County reducing El Jebel developer’s affordable housing requirement |

County reducing El Jebel developer’s affordable housing requirement

An anonymous party circulated this flyer last week urging midvalley residents to oppose the Tree Farm development proposal in El Jebel. The opponents claim it is too big and will cause traffic gridlock. Proponents say it will provide affordable apartments.
Aspen Times photo |


What: Review of Tree Farm proposal

When: Thursday, 4 p.m.

Where: Eagle County building, El Jebel

Eagle County government is proposing to give a midvalley developer credits that will reduce his affordable-housing requirement from 100 units to 45.

Under the strict interpretation of the land-use code, developer Ace Lane and his firm, Woody Ventures LLC, would be required to provide 100 units of affordable housing at his proposed project in El Jebel called the Tree Farm. Lane is proposing 400 total residences. The county requires 25 percent, or 100 units, to be affordable.

However, the county code awards developers for providing certain types of housing and gives carrots for sweetening a project with other public amenities. Lane has taken advantage of all those offerings to reduce the amount of affordable housing he must build.

He has agreed to build rental units and charge rent that is equal to 80 percent of the area median income. At current income levels, the one-bedroom apartments would rent for $1,294 per month. The two-bedroom apartments would rent for $1,552 per month.

In return for providing apartments at those rental rates, Lane is asking for double credit for those units.

Jill Klosterman, director of Eagle County’s Housing Department, recommended approval of Lane’s request. She noted it was in line with revisions Eagle County made to its affordable housing guidelines in 2014.

“One of the primary adjustments is to give additional credit to developers willing to build and manage affordable rental projects,” Klosterman wrote to the county planning office. “We acknowledge that rental projects are costly to build and maintain, and therefore will award additional credit to developers for providing this type of housing.”

Klosterman said there is a “dearth” of affordable rental housing in the Roaring Fork Valley and demand will exist for the long term. Using that credit reduces Lane’s affordable-housing requirement from 100 to 50 units.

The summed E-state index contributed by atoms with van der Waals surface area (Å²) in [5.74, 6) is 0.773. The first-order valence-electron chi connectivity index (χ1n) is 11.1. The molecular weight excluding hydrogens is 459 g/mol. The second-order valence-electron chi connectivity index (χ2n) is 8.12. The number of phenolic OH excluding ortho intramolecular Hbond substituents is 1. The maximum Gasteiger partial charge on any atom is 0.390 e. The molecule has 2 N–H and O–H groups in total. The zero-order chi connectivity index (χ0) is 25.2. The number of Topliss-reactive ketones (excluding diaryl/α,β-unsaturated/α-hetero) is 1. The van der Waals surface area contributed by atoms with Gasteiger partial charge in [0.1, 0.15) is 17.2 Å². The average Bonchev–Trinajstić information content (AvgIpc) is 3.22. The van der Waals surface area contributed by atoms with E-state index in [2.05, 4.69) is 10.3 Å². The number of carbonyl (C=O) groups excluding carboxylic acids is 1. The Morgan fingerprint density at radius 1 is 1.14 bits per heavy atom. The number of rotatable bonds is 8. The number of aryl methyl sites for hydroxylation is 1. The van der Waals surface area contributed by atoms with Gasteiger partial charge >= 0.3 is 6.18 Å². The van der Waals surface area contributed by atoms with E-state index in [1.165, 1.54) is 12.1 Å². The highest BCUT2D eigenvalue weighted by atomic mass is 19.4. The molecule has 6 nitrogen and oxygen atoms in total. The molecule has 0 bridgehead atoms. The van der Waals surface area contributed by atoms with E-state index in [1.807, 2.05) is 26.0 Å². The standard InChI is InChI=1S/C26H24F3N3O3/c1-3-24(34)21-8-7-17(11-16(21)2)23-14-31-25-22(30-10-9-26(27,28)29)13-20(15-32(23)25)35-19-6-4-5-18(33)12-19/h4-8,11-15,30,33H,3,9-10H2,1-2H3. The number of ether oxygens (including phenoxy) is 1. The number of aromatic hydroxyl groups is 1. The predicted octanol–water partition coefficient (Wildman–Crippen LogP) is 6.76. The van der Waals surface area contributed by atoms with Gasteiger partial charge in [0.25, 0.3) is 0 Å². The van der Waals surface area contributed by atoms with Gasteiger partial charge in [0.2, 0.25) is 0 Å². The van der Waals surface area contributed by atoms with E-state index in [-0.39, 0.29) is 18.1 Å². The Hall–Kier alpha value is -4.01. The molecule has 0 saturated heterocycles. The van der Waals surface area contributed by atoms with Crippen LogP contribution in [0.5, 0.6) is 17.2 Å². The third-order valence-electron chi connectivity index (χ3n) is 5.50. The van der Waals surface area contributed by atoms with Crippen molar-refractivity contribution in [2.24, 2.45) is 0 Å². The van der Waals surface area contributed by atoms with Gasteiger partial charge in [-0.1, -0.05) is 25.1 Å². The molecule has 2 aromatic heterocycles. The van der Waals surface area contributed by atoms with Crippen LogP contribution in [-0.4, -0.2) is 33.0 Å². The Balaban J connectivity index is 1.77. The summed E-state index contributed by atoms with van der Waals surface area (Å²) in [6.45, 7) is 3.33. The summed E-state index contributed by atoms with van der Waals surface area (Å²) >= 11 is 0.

Lane’s team is asking the Roaring Fork Valley Regional Planning Commission and Eagle County commissioners to further reduce the Tree Farm’s housing requirement because he is offering other public amenities.

Lane is proposing to provide a 12-foot-wide public trail on his property, across Highway 82 from Whole Foods Market. The trail will hook into existing trails. He also is providing 20.3 acres of “usable” public parks and open space in the project, according to his application.

He has also pledged $910,000 as his share of a pedestrian underpass already constructed under Highway 82 at Willits. The Tree Farm will feature a 200-kilowatt solar farm to offset some of its energy consumption.

Another benefit is Lane’s pledge to build the affordable-housing units early in his project, so they will be in the rental pool early.

The county staff is advising that Lane should receive a further credit of 5 units if he builds the affordable housing in the first phase of the project. That would reduce his commitment to 45 units. Lane is offering to build one additional affordable housing unit as mitigation for a different land use proposal.

As proposed, the Tree Farm would feature 130 apartments that will rent at market rates; 124 loft condominiums; 64 townhouses; 36 live-work units; and the 46 affordable rental apartments. Sales prices or rental caps would only be in force on the 46 units.

The town of Basalt has objected to Eagle County that the Tree Farm proposal includes too little affordable housing. Members of Lane’s team have countered that the project will provide much-needed rental housing.

Dave Marrs, general manager of Woody Ventures, responded to Basalt’s criticism by noting that one of the greatest attributes of the Tree Farm is providing attainable and affordable housing. He also noted that a consultant for the town of Basalt advised earlier this year that it adopt the same housing regulations as Eagle County adopted.

That consultant, Economic and Planning Systems, is the same consultant that worked on the Tree Farm economic feasibility report in 2014.

Lane’s land-use planner, Jon Fredericks, said at a June 4 planning commission meeting that the Tree Farm is providing the type of housing highest in demand. “People love to live here. Why wouldn’t they,” he said at the meeting. “So let’s give them an affordable place to live.”

The Tree Farm received the first of three required approvals from Eagle County prior to the recession. Lane put the plan in mothballs during the economic downturn but now is seeking the second round of approvals.

The project has met widespread public opposition for being too large. An anonymous person or group circulated a flyer last week urging people to oppose the plan for the sake of the midvalley.

Editor’s note: This story was edited to correct an error in the amount of affordable housing proposed for the Tree Farm project.

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Aspen must house its workforce

I’m writing in strong favor of the affordable housing project that is under discussion with the county, and feel that Mick Ireland’s commentary Feb. 22 in the Daily News of hit the nail on the…

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